Youth unemployment has reached 14% – the highest since 2001 and more than double the overall unemployment rate of 6.2% – according to Australian Bureau of Statistics figures released today.

Despite youth unemployment being widely acknowledged as a national issue – the latest figures show more work needs to be done to address the problem.

A new research project by UNSW’s Social Policy Research Centre (SPRC) and funded by the Citi Foundation, will examine how Australia’s young people transition to employment, education or training.

The project, Unpacking Youth Unemployment: a Citi–UNSW Research Partnership, will focus on 15–24 year olds living in the Parramatta region, which was identified in 2014 as one of the state’s youth unemployment hotspots.

“Parramatta is NSW’s second largest employment destination after the Sydney CBD, with a strong local economy and infrastructure not usually associated with high barriers to employment for young people,” said SPRC chief Investigator, Dr Jennifer Skattebol.

“This research aims to better understand youth unemployment in this region, so that we can build knowledge of the issue in order to develop effective ways of addressing the problem nationally.”

The research project will examine how local educational opportunities, transport, labour market conditions, job search and training interact to support or hinder young people’s engagement with employment, education and training.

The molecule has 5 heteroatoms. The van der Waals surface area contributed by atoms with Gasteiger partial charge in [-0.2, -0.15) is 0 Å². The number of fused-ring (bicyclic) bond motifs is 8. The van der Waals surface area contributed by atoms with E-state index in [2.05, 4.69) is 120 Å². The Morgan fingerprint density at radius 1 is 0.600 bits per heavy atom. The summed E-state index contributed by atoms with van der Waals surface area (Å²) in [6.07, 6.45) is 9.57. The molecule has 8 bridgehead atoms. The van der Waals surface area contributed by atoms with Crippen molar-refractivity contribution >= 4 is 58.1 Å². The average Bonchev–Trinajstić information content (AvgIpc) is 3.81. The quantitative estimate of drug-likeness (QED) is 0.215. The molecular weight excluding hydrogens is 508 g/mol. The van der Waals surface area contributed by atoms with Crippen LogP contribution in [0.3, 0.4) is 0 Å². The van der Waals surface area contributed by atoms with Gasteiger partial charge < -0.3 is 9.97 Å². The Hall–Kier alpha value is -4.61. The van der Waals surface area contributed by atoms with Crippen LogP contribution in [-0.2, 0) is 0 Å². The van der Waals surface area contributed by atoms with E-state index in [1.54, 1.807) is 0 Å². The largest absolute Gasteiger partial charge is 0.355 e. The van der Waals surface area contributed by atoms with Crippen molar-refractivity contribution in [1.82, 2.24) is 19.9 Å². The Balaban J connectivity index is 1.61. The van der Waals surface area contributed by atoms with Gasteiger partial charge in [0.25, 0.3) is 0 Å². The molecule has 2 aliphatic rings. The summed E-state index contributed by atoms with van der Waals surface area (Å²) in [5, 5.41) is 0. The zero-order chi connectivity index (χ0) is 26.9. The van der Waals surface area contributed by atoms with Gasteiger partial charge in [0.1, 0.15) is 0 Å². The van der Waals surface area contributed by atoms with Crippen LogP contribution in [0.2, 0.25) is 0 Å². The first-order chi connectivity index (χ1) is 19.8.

“The consequences of youth unemployment can be long lasting, including financial, personal and social adversities. We need to support the next generation to secure their first step on the job ladder, “said Dr Skattebol.

The project’s Advisory committee is comprised of representatives from Citi, The Smith Family, UNSW’s Social Policy Research Centre, Victoria Institute, Brotherhood of St Laurence, Property Industry Foundation NSW, WPC Group Apprenticeships and Traineeships, Granville Youth and Community Recreation Centre, Punchbowl High School and Parramatta City Council.

Commenting on the launch of the research project, Head of Corporate Affairs at Citi Australia, Steven Blaney, said:

“Through the Citi Foundation, we are committed to working with community partners to connect young people to jobs. We are delighted to be working with UNSW on this innovative research project to build knowledge about ways to address youth unemployment.”

The project will involve qualitative interviews with young people “not in employment, education or training” as well as employers, employment agencies, schools and training providers, and 32 service provider agencies.

The next steps in the project involve a stakeholder forum in the Parramatta area and then in February 2015, a high level stakeholder forum. Findings are expected in April 2015.

Media contact: Fran Strachan, UNSW Media Office,,  9385 8732, 0429 416 070